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Tax Debt Relief: There Are Options

You filed your tax returns on time, hoping to get a good refund. To your dismay, you have a tax debt with the IRS. You’ve had a tough year and have nothing saved up, so what do you do? Don’t panic; some options might be available to you to alleviate your tax debt if you qualify.

Who Should Consider Debt Relief Options?

Anyone who has been delinquent with tax payments should consider knowing tax relief options. If you have ever been unable to pay your taxes or believe you won’t be able to pay the debt in the current year, tax debt relief could be an option. Some situations may also result in adjusted or forgiven penalties.

Tax Relief Options

There are three basic options available when someone seeks tax debt relief. Each main option may offer several choices that will help you select the relief options that are most beneficial for you.

Installment Agreements

An installment agreement is a type of payment plan that the IRS offers to debtors. Most people find that an installment plan is the best option for them. There are several installment plans available to you.

Guaranteed Installment Agreement

This option is best for individuals who owe less than $10,000 in tax debt. That amount does not include interest or penalties. There are qualifications for eligibility:

  • You owe less than $10,000.
  • You’ve filed all returns, paid all taxes owed, and haven’t had an installment agreement in the last five years.
  • You can’t pay your taxes when they are due or within 120 days of the due date.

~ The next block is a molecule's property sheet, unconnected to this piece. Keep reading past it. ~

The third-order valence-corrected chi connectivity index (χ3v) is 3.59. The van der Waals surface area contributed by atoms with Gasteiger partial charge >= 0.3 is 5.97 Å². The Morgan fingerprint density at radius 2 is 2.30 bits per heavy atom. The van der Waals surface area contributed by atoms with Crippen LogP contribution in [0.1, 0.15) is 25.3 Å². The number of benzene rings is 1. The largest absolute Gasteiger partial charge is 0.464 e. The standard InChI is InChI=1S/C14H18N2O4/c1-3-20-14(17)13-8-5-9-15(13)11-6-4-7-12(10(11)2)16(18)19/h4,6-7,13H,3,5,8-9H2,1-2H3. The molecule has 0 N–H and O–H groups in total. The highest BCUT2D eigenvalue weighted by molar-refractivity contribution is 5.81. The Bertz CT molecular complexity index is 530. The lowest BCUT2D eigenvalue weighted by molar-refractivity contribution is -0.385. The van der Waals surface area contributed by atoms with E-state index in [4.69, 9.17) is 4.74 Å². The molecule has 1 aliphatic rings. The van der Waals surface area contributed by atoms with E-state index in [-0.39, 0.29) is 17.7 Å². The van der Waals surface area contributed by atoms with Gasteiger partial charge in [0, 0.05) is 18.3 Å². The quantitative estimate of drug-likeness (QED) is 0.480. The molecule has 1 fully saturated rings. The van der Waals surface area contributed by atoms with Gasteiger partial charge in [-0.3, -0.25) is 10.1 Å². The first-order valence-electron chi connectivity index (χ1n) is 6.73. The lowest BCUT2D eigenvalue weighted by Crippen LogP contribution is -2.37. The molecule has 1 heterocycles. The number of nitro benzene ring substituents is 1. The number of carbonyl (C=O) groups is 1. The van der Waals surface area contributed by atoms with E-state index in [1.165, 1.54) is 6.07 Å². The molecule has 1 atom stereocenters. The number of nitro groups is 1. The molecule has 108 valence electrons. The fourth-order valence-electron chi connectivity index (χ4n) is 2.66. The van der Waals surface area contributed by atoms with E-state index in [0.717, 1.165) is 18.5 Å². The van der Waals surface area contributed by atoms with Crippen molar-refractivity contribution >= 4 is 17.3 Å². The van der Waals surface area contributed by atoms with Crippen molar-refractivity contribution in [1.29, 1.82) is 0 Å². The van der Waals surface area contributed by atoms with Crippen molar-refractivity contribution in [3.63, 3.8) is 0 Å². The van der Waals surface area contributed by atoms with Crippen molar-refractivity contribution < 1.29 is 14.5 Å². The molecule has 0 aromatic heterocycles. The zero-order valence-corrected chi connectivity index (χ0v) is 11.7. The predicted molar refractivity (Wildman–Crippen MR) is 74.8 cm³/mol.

• You can pay your debt within three years.
  • You must make your minimum monthly payments, which are calculated by adding the tax liability, penalties, and interest and dividing that number by 30.

Federal tax liens are not filed against you when you choose this plan.

Simplified Installment Agreement

Most people who qualify for a guaranteed installment agreement also qualify for the simplified installment agreement. The simplified option has additional requirements:

  • Taxes, penalties, and interest are $50,000 or less.
  • The balance will be paid off in the next 72 months.
  • You plan to pay equal to or more than the minimum payment that the IRS considers acceptable. The acceptable minimum payment will be $25, or the amount calculated by dividing the tax liability, penalties, and interest by 50.

Partial Payment Installment Agreement

The IRS sometimes enters into an agreement to accept partial payment of the tax liability. Qualifying for these arrangements requires completing a financial statement on Form 433-F that reports living expenses and income. You must comply with a semi-annual financial review if this plan is approved.

Non-Simplified Installment Agreement

Non-simplified installment agreements are for those who owe $50,000 or more. This agreement will not be automatically approved; it must be negotiated with the IRS. A Form 433-F is required as a financial information report such as income, living expenses, debts, assets, and all accounts.

Currently Not Collectible

You can file a currently not collectible status if you cannot pay your tax bill. The debt will be temporarily forgiven for a specified period. Typically, after two years, the IRS will reevaluate your financial situation to see if you can pay the debt. Your financial situation must be such that paying your tax debt to the IRS would pose a serious economic hardship for you.

Offer in Compromise

With this relief option, the IRS agrees to accept less than your total tax debt and call it paid in full. You must show one of the following to qualify:

  • It is doubtful that the debt will be collectible now or in the foreseeable future.
  • Paying all of your debt would cause undue economic hardship.

Talk to the Professionals

If you are in Phoenix and need help understanding your tax obligation or assistance with tax debt relief options, contact Guardian Tax Law for help. They can help you understand the various tax debt relief options.

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